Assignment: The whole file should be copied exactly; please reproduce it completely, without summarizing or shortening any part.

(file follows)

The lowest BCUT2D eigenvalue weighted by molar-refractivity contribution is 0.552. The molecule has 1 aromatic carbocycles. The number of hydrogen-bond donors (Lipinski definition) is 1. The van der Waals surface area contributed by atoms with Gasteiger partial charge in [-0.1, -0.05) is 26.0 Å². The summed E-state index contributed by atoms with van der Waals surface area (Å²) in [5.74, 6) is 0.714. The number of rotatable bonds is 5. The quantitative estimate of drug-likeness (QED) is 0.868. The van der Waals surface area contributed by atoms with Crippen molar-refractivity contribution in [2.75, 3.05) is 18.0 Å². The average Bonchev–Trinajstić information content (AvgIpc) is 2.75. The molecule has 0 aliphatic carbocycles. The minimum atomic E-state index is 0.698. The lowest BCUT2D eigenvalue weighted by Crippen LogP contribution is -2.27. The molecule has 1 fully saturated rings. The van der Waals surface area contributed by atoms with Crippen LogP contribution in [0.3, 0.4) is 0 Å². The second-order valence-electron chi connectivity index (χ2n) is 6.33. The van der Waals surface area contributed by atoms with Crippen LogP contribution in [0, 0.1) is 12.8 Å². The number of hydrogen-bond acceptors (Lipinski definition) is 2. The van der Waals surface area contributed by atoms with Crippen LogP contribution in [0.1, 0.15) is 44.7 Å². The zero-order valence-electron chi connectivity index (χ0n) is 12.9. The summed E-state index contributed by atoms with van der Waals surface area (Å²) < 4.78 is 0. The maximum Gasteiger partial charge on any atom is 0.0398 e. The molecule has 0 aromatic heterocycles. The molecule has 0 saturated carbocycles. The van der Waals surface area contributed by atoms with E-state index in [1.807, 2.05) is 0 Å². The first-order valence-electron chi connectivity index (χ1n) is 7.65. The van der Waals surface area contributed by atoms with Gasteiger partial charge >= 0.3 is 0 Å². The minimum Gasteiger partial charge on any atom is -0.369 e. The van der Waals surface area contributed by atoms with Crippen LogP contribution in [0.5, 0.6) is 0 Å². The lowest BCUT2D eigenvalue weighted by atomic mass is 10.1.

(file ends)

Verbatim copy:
The lowest BCUT2D eigenvalue weighted by molar-refractivity contribution is 0.552. The molecule has 1 aromatic carbocycles. The number of hydrogen-bond donors (Lipinski definition) is 1. The van der Waals surface area contributed by atoms with Gasteiger partial charge in [-0.1, -0.05) is 26.0 Å². The summed E-state index contributed by atoms with van der Waals surface area (Å²) in [5.74, 6) is 0.714. The number of rotatable bonds is 5. The quantitative estimate of drug-likeness (QED) is 0.868. The van der Waals surface area contributed by atoms with Crippen molar-refractivity contribution in [2.75, 3.05) is 18.0 Å². The average Bonchev–Trinajstić information content (AvgIpc) is 2.75. The molecule has 0 aliphatic carbocycles. The minimum atomic E-state index is 0.698. The lowest BCUT2D eigenvalue weighted by Crippen LogP contribution is -2.27. The molecule has 1 fully saturated rings. The van der Waals surface area contributed by atoms with Crippen LogP contribution in [0.3, 0.4) is 0 Å². The second-order valence-electron chi connectivity index (χ2n) is 6.33. The van der Waals surface area contributed by atoms with Crippen LogP contribution in [0, 0.1) is 12.8 Å². The number of hydrogen-bond acceptors (Lipinski definition) is 2. The van der Waals surface area contributed by atoms with Crippen LogP contribution in [0.1, 0.15) is 44.7 Å². The zero-order valence-electron chi connectivity index (χ0n) is 12.9. The summed E-state index contributed by atoms with van der Waals surface area (Å²) < 4.78 is 0. The maximum Gasteiger partial charge on any atom is 0.0398 e. The molecule has 0 aromatic heterocycles. The molecule has 0 saturated carbocycles. The van der Waals surface area contributed by atoms with E-state index in [1.807, 2.05) is 0 Å². The first-order valence-electron chi connectivity index (χ1n) is 7.65. The van der Waals surface area contributed by atoms with Gasteiger partial charge >= 0.3 is 0 Å². The minimum Gasteiger partial charge on any atom is -0.369 e. The van der Waals surface area contributed by atoms with Crippen LogP contribution in [0.5, 0.6) is 0 Å². The lowest BCUT2D eigenvalue weighted by atomic mass is 10.1.